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32. GRUPO DE ESTUDIOS PEIRCEANOS: Bibliografa William James
Bibliograf a de la obra del pensador estadounidense y de obras sobre su filosof a. Cortes a del Grupo de estudios peirceanos.
William James, c. 1894
Houghton Library, Harvard University
En este documento se presenta el listado bibliogrfico de las obras de William James disponibles en lengua castellana y de la bibliografa secundaria que hasta el momento presente hemos conseguido identificar y reunir en nuestra biblioteca. Quienes deseen obtener alguno de estos libros pueden pedirlos a travs del prstamo interbibliotecario de la Universidad de Navarra ( ). Para fotocopias de artculos o cualquier otra ayuda puede contactarse con Izaskun Martnez (Edificio de Bibliotecas. Universidad de Navarra. E-31080 Pamplona, Espaa. E-mail: ). En el caso de las ediciones que todava no hemos podido conseguir para nuestra Biblioteca se indica otra Biblioteca en donde es posible consultarlo. La primera versin de esta bibliografa se public en abril del 2003. Peridicamente se publica una versin actualizada. Se agradecer la comunicacin de las omisiones o erratas que se adviertan en esta relacin.

33. James William Free Encyclopedia Articles At Online
Research James William and other related topics by using the free encyclopedia at the online library.

34. La "Conciencia Del Self" De William James
Ensayo de Abraham Nosnik en la revista Estudios.
Invierno 1986
La "Conciencia del Self" de William James
Las referencias y citas a capítulos, libros y textos tanto en esta sección como en las siguientes son a, los originales en inglés. Uno de los logros más citados del tratamiento de James de la noción de "SeIf' en sus Principles of Psichology (1890) es haber dado una descripción no metafisica de este concepto. Fue precisamente el capítulo de James sobre el "Self" lo que brindó nuevas oportunidades para teorizar, especular y, eventualmente, experimentar en diferentes áreas del que hacer científico referido a la naturaleza y acción humanas. El capítulo sobre la "Conciencia del Self" está dividido en tres partes. 1 - El Ego empírico: En esta parte el autor hace una descripción física, psicológica y social del "Self". Es precisamente en esta parte, en, mi opinión, donde el análisis de James es más novedoso y fresco. Es aquí donde el autor explica la naturaleza 'polifacética' e 'inclusiva' del "SeIf". Es aquí donde menciona la fundación social del ser humano. Y es aquí donde James incorpora en una sola explicación los aspectos afectivos (v. gr., autoestima) e instintivos (v. gr., autopreservación) de los humanos. 2.- El Ego Puro: los temas incluidos en esta sección son dos: identidad personal y el "Self" puro o la unidad personal. Es importante el tratamiento que hace el autor del "Self" puro donde menciona los tres puntos de vista famosos históricamente al respecto: la teoría espiritualista, la teoría Asociacionista y la teoría Transcendentalista .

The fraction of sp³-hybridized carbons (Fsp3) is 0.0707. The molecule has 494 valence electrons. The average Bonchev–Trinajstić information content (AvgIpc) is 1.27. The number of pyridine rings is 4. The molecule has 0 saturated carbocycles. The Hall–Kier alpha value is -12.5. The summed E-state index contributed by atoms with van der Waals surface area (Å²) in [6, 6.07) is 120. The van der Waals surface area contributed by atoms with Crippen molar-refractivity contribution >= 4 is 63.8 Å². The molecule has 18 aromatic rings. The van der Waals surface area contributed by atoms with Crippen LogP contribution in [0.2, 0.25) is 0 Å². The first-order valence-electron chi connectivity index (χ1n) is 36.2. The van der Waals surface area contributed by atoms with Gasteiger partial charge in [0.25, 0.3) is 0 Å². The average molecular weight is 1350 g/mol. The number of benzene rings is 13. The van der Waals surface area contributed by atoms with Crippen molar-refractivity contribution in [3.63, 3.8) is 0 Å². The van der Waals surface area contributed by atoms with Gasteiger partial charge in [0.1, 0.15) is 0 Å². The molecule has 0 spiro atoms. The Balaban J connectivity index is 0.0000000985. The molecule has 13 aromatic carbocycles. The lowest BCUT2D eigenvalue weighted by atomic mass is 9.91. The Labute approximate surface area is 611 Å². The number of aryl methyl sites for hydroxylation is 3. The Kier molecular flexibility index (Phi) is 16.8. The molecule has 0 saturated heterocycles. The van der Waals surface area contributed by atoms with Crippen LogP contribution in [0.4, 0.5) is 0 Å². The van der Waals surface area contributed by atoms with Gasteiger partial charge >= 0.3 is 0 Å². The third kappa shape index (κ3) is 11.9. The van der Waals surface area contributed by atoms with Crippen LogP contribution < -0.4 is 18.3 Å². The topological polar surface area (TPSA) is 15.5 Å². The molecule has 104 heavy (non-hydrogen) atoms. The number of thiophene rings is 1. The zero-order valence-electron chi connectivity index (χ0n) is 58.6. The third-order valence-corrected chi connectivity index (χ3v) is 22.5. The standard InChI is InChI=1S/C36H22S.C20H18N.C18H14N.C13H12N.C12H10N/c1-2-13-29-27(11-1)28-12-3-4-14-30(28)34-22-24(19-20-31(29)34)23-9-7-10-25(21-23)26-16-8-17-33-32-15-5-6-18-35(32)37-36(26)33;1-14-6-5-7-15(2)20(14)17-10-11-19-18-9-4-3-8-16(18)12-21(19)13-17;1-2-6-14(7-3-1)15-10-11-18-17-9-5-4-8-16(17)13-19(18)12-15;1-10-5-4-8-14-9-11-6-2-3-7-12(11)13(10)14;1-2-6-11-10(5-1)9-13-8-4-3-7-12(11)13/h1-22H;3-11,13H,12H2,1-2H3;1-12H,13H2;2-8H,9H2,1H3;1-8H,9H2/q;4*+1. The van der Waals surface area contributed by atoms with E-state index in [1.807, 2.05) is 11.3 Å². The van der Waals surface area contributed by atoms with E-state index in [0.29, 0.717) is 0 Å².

35. James, William - Definition Of James, William By The Free Online Dictionary, The
Thesaurus Legend Synonyms Related Words Antonyms. Noun 1. William James United States pragmatic philosopher and psychologist (1842-1910) James, William

36. Williams, James. A Narrative Of Events Since The First Of August, 1834, By James
A narrative of events since the first of August, 1834, by James Williams. Electronic version of a pamphlet published in 1834 by a former slave.

About Collections Authors ... Facebook
By James Williams, an Apprenticed Labourer in Jamaica:
Electronic Edition.
James Williams, b. ca. 1819
Funding from the National Endowment for the Humanities
supported the electronic publication of this title. Text scanned (OCR) by Bethany Ronnberg
Image scanned by Carlene Hempel
Text encoded by Carlene Hempel and Natalia Smith